Dropping Out but not Opting Out

Roopali Gawde lives in one of the fringe villages surrounding Pune city; she dropped out of municipal school in the eighth standard. She says she found studies "difficult, boring and useless". Teachers often did not come to class, and the boys were rowdy and teased the girls constantly. After she failed her class 8 exams, Gawde decided there was no point in going to school, and began to take on jobs as a domestic worker, along with her mother.

There are hundreds of girls like Gawde from economically disadvantaged families. After a year or two of this kind of work, when the girls are about 16 or 17, their families marry them off. However, Gawde and a few other girls like her, through the intervention of forward-thinking employers, have found new careers, and are earning as much as Rs 3,000 a month. They have even managed to convince their families to stall their marriage until after they are 21 years old. "Marriage will come later," says Sandhya Sutar, 19. For the past four years, after she dropped out of school, Sutar has been working with Kabir Systems, a home and corporate cleaning service.

The cleaning service, run by Smita Rajabali in Pune, employs several girls like Sutar. Rajabali says, "The machines we use are pretty heavy duty, and at first I decided to hire boys, thinking girls would not be able to handle the machines and would not be willing to go to on-site jobs in different parts of the city. Later, quite tired of the absenteeism and shirking on the part of the boys, I tried out a few girls. And they turned out to be hardworking, cheerful, willing to learn and so trustworthy. Now I employ 14 such girls." All the girls come from backgrounds similar to Sutar and Gawde.

"I used to hate math in school. Now I keep daily accounts and am trusted with petty cash too. I learnt accounts in one week and have not made a single mistake in the last 10 months," says Vinita Raut. "We had learnt English from the third standard onwards in school, but I could not speak a single sentence, partly because I did not know the language well enough and partly because I was shy. But the lady for whom I used to work as a maidservant talked so nicely to other people, and her daughter and son used to tease me by talking in English to me. That's how I learned the language. Smita (Rajabali) Madam also taught us some English words for different products and methods that we use, and a few sentences to greet customers."

Manju Rupkal is the daughter of a ragpicker. The ragpicker's association in Pune saw to it that she had access to education in a municipal school and then a mobile school. When she dropped out of school in the seventh standard, the association placed her with an employer who runs a chain of food stores. Here, Rupkal was first trained in stocktaking, later taught to handle the checkout counter, and hopes to train in the purchase department soon. Rupkal is proud that she now speaks better Hindi and is learning a bit of English too. She is also keen to familiarize herself with merchandise that she has never before been exposed to. Today, she earns Rs 2,600 a month for an eight-hour shift and says that she looks forward to going to work every morning.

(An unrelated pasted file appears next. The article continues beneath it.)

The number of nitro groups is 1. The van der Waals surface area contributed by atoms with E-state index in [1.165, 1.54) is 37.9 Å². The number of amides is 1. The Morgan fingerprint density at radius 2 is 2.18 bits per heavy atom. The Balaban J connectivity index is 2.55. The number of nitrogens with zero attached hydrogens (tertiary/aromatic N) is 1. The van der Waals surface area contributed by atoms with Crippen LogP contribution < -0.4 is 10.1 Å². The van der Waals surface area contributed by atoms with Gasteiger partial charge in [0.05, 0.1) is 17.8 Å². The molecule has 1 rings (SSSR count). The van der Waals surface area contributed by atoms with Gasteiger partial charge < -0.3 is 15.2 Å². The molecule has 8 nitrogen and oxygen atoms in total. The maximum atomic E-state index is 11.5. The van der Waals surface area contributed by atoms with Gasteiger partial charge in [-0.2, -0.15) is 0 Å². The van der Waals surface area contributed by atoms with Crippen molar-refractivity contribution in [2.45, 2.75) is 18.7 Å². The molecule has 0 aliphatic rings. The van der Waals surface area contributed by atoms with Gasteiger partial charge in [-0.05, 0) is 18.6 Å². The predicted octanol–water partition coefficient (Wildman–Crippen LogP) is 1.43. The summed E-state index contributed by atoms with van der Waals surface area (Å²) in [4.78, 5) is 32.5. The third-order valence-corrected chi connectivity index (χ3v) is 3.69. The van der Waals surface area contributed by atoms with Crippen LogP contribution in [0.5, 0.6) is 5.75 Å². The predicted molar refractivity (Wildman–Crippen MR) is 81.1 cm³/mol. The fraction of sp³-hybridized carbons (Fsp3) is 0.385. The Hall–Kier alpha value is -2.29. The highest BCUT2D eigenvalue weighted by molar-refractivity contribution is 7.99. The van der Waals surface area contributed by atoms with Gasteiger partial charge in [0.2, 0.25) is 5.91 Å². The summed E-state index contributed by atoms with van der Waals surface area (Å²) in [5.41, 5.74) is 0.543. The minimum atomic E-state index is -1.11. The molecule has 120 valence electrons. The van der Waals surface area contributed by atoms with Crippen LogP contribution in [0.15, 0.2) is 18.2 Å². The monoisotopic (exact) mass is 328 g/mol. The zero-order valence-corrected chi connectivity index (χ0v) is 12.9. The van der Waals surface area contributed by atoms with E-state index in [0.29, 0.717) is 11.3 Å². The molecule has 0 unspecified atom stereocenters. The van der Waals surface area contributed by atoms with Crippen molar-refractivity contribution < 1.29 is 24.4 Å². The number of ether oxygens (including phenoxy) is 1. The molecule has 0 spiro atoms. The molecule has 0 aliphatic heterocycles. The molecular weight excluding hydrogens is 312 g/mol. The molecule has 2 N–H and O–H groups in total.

What do the girls do with their salary? Some give everything to their mothers, who put some part of it away in an informal bank (a chit-fund of sorts), and use the rest to run the household. Some girls are able to keep about Rs 500 for themselves, to buy a few trinkets, possibly clothes and even gifts for each other or for younger siblings. Sometimes, satisfied clients give the girls used clothes, shoes, bags, household goods like bed linen, or small pieces of furniture. These are welcomed if they are in good condition.

Will they continue working after marriage? "Who knows? If we get married to someone in another town, then...," rues Raut. However, Gawde is quite clear that now she will ask her parents to find a groom who is from the same area, so she can continue working for some years at least. As for Raut, she is involved with a young man working in the same chain; they plan to marry in two years' time, once the boy's two sisters are married, and they have also saved some amount of money. The boy belongs to a different caste, but is from the same socio-economic background. They have not told their families as yet, but they do not expect a lot of opposition to their marriage.

While most of these girls as well as their parents, even their employers, believe that a school education is essential, they have taken a realistic view of the available education system and what it can or cannot do for them. The girls have, instead, chosen for themselves different non-formal avenues of vocational training. The support of progressive employers has played an essential part too.


More by :  Anandi Pandit

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